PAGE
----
The Value of Precision Medicine

Vivian Lee, Ph.D., M.D., M.B.A., CEO of University of Utah Health Care and vice president of University of Utah Health Sciences explains why creating a genetic and medical database is of national interest. She cites discoveries made through the Utah Population Database - genetic causes of breast cancer, colon cancer, mealonoma and other diseases - as evidecne that investing in such a resource pays rich dividends. Her op-ed was published in Fortune Magazine.

What Obama’s SOTU Should Say About Personalized Medicine

A national database of genetic and medical information will disrupt health care.

In last year’s State of the Union address, President Obama introduced an initiative to advance precision medicine — an approach to healthcare that offers the promise of diagnosing, preventing, and treating disease, guided by a patient’s own biological profile and the medical industry’s growing knowledge about the genetic roots of disease. Precision medicine could revolutionize medical care. Also, it could either wreck or save the finances of our America’s healthcare system.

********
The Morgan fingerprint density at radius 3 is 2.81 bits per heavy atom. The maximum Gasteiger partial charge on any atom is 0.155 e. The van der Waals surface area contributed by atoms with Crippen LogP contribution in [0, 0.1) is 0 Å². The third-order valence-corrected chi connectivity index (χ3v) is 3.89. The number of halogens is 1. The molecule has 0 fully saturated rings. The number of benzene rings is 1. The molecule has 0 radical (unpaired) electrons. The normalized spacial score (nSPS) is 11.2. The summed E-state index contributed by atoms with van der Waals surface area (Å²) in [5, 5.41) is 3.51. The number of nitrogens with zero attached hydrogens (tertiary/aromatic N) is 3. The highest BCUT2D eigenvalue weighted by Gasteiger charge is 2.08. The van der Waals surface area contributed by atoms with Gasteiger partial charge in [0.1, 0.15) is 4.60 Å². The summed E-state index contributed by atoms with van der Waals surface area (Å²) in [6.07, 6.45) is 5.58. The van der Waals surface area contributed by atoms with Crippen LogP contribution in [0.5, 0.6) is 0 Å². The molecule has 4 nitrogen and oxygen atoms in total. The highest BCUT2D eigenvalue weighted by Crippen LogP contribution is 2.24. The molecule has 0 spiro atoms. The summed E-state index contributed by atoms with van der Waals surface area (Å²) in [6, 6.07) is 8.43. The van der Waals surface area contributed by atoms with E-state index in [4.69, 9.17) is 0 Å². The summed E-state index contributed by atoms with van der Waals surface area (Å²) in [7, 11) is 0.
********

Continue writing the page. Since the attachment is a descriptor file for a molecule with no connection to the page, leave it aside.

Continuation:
Biomedical data is the cornerstone of precision medicine — the more we know about a patient and her disease, the more precisely providers can target a personalized treatment. In his final State of the Union address tonight, President Obama is expected to discuss the creation of a national database of genetic and medical information — voluntarily supplied by 1 million Americans — that will fuel research on the genetics of cancer, cystic fibrosis, and other diseases. Paralleling this federal effort, institutions across the country are creating biomedical databases to help them better understand how their patients’ genetic variations cause — or prevent — illness.

Read the article in Fortune Magazine

History shows these investments pay enormous dividends

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